he had imbibed from his Swiss tutor, Frederic Cesar de Laharpe, the principles of Rousseau's gospel of humanity; from his military governor, General Soltikov, the traditions of Russian autocracy; while his father had inspired him with his own passion of military parade, and taught him to combine a theoretical love of mankind with a practical contempt for men.
But he made a system of his own by combining the teaching of his master with parts of the doctrines of others, and with mysticism imbibed from the great teacher Ghazali.
A brilliant examination for the degree of bachelor procured him, in 1588, admittance on the foundation to the university of Tubingen, where he laid up a copious store of classical erudition, and imbibed Copernican principles from the private instructions of his teacher and life-long friend, Michael Maestlin.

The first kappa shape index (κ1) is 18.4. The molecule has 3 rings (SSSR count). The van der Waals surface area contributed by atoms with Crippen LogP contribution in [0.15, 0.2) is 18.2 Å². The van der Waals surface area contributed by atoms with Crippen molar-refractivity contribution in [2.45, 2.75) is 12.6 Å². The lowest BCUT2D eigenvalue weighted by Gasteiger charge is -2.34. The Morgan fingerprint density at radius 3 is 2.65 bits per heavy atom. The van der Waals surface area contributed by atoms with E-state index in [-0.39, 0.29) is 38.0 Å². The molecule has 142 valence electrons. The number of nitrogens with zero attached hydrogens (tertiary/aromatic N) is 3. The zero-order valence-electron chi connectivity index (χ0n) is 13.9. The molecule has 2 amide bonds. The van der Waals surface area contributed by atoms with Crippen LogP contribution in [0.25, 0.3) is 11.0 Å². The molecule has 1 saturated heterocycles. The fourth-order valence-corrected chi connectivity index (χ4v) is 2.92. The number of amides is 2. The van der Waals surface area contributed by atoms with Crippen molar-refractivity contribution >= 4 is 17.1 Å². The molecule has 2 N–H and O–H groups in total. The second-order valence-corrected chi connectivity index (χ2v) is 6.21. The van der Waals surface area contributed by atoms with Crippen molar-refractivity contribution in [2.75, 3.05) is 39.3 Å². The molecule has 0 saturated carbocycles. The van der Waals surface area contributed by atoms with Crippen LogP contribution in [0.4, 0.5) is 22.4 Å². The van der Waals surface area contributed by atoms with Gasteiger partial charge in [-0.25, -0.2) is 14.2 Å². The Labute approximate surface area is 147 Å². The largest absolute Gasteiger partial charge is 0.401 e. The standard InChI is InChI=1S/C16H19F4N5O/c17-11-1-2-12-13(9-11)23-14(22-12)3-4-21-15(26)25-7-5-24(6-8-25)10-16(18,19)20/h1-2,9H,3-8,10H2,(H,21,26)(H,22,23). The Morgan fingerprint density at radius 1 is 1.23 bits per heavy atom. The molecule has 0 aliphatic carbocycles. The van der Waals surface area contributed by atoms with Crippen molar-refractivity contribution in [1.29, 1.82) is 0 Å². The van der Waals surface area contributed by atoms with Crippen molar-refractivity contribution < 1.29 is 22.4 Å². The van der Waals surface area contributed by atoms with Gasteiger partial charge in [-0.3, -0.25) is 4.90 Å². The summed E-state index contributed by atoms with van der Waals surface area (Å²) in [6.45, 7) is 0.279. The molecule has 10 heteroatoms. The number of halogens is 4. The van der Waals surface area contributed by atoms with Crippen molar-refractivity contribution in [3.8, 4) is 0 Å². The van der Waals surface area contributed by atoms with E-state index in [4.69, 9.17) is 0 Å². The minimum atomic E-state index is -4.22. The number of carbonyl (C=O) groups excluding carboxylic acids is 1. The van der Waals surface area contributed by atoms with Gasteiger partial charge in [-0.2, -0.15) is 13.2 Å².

Though her husband was a patron of Rousseau, she herself had narrowly escaped the guillotine, and had only half imbibed the ideas of the Revolution.
An English clergyman named William Jackson, a man of infamous notoriety who had long lived in France, where he had imbibed revolutionary opinions, came to Ireland to nogotiate between the French committee of public safety and the United Irishmen.